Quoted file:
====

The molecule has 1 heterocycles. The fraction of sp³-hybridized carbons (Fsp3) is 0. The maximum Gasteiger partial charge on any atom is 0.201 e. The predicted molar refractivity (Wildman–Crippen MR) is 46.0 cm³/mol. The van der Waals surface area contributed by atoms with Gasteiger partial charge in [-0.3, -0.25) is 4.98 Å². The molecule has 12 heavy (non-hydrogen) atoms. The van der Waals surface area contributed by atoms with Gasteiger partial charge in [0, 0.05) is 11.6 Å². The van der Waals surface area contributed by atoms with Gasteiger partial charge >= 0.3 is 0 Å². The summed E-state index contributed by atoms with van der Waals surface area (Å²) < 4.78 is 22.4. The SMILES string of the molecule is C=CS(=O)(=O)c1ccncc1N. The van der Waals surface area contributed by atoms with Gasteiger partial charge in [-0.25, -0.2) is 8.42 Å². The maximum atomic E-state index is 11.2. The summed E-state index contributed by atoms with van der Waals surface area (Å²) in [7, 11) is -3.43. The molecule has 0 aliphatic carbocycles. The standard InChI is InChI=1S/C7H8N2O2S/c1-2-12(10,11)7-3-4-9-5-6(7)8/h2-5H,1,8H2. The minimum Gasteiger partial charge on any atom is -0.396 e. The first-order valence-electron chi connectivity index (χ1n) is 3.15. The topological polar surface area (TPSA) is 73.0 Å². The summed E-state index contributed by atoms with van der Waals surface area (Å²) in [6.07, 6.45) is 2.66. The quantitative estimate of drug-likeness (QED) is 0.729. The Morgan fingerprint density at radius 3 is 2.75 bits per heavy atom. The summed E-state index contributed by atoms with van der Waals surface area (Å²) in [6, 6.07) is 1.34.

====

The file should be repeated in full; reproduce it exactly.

The molecule has 1 heterocycles. The fraction of sp³-hybridized carbons (Fsp3) is 0. The maximum Gasteiger partial charge on any atom is 0.201 e. The predicted molar refractivity (Wildman–Crippen MR) is 46.0 cm³/mol. The van der Waals surface area contributed by atoms with Gasteiger partial charge in [-0.3, -0.25) is 4.98 Å². The molecule has 12 heavy (non-hydrogen) atoms. The van der Waals surface area contributed by atoms with Gasteiger partial charge in [0, 0.05) is 11.6 Å². The van der Waals surface area contributed by atoms with Gasteiger partial charge >= 0.3 is 0 Å². The summed E-state index contributed by atoms with van der Waals surface area (Å²) < 4.78 is 22.4. The SMILES string of the molecule is C=CS(=O)(=O)c1ccncc1N. The van der Waals surface area contributed by atoms with Gasteiger partial charge in [-0.25, -0.2) is 8.42 Å². The maximum atomic E-state index is 11.2. The summed E-state index contributed by atoms with van der Waals surface area (Å²) in [7, 11) is -3.43. The molecule has 0 aliphatic carbocycles. The standard InChI is InChI=1S/C7H8N2O2S/c1-2-12(10,11)7-3-4-9-5-6(7)8/h2-5H,1,8H2. The minimum Gasteiger partial charge on any atom is -0.396 e. The first-order valence-electron chi connectivity index (χ1n) is 3.15. The topological polar surface area (TPSA) is 73.0 Å². The summed E-state index contributed by atoms with van der Waals surface area (Å²) in [6.07, 6.45) is 2.66. The quantitative estimate of drug-likeness (QED) is 0.729. The Morgan fingerprint density at radius 3 is 2.75 bits per heavy atom. The summed E-state index contributed by atoms with van der Waals surface area (Å²) in [6, 6.07) is 1.34.